This section is from the "How To Pay Church Debts And How To Keep Churches Out Of Debt" book, by Rev. Sylvanus Stall. Amazon: How To Pay Church Debts And How To Keep Churches Out Of Debt.
After the Church of Rome had preached against the God-ordained law of the tithe, it found itself in the pitiable plight of poverty. To escape from the sad but inevitable consequences of its sin, it sought to replenish its empty coffers by introducing pilgrimages to its thousand shrines, with their bones of saints, sacred relics and pretended miracles. The divine law was supplanted by the sale of indulgences, and giving as an act of worship found its place usurped by lotteries, festivals, shows, theatres and every device by which priestcraft could extort money from a people who knew not the Word of God.
It is only to be lamented that the Protestant Churches have in any measure been given to the use of any of these iniquitous plans for raising money. Too many of our churches which have been dedicated to the glory of God are desecrated by fairs, oyster suppers, dramas, tableaux, lectures, shows, exhibitions and various other things which are ruinous to the financial as well as the spiritual prosperity of the church. Money is not valuable enough to be purchased at so ruinous a price, and the fewer unholy people we gather into the church by these unholy means, the better for the church and for the world.
The process by which a church fair pays church debts is thus described by a Presbyterian elder: "Now, brethren, let us get up a supper and eat ourselves rich. Buy your food. Then give it to the church. Then go buy it back again. Then eat it up, and then - your church debt is paid."
Some time since a young lady inquired by letter of the New York Tribune how she could raise some money for a small country church. She writes:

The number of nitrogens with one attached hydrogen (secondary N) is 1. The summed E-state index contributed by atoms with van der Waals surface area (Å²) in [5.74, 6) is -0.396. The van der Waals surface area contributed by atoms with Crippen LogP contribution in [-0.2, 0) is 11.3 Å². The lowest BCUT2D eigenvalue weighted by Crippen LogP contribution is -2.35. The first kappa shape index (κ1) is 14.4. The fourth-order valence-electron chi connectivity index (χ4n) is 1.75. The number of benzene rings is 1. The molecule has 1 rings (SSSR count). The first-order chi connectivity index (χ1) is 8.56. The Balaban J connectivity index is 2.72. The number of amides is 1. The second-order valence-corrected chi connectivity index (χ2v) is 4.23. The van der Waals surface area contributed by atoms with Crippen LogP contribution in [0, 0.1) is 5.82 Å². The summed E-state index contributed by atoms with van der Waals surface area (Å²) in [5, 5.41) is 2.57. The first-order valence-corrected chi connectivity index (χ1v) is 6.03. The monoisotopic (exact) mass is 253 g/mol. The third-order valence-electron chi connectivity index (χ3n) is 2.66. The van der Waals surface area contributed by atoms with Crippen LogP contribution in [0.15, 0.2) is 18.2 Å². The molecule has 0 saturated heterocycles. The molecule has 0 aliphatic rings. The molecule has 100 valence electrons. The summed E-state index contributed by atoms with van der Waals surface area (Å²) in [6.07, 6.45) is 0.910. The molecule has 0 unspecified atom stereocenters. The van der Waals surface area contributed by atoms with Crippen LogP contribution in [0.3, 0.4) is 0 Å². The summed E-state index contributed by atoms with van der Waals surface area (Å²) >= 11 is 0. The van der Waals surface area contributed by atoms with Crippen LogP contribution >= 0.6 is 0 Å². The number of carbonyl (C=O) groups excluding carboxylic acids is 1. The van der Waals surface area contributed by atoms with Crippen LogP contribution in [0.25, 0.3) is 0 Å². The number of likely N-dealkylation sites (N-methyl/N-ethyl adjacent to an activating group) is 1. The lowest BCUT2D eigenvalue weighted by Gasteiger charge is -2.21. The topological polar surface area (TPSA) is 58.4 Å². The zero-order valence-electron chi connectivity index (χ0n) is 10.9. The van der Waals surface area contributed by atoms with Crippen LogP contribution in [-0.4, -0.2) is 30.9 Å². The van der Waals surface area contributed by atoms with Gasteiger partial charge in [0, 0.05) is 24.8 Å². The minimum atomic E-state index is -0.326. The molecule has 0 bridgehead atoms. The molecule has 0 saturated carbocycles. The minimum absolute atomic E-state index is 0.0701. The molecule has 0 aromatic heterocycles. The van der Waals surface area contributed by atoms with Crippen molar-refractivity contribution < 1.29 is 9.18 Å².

"Do you think it would be advisable to attempt a concert? We have had calico parties, sugar parties, fish ponds, mock post-offices and the like. If you can suggest some new form of entertainment you will earn our sincerest thanks."
To this the Tribune answers: "We recommend a revival of religion." This is decidedly the best answer and the best method that could be given. A revival of genuine religion so awakens the spirit of benevolence and unites the hearts and efforts of Christians, that all the money needed to carry on the work of the church is freely contributed.
At one of the Christian Conventions, Mr. Moody was asked: "Are church fairs and sociables wrong?"
Mr. Moody answered: "Decidedly! I have not always thought so, but my eyes are open now. It is better to ask direct for money than entice a man to a church fair and make him pay a dollar and a half for an article that cost fifty cents. He goes home and says he has been swindled, but consoles himself with the reflection that he has benefited the church. The idea is that young men go to such entertainments because there are pretty women there. It does no good and certainly should be discouraged."
"In Scotland it is one of the principles of the United Presbyterian Church not to accept money for sacred uses from unclean hands. As God's agents, or min-isters, they decline to take for Him money that, as far as they can see, has not been honestly made.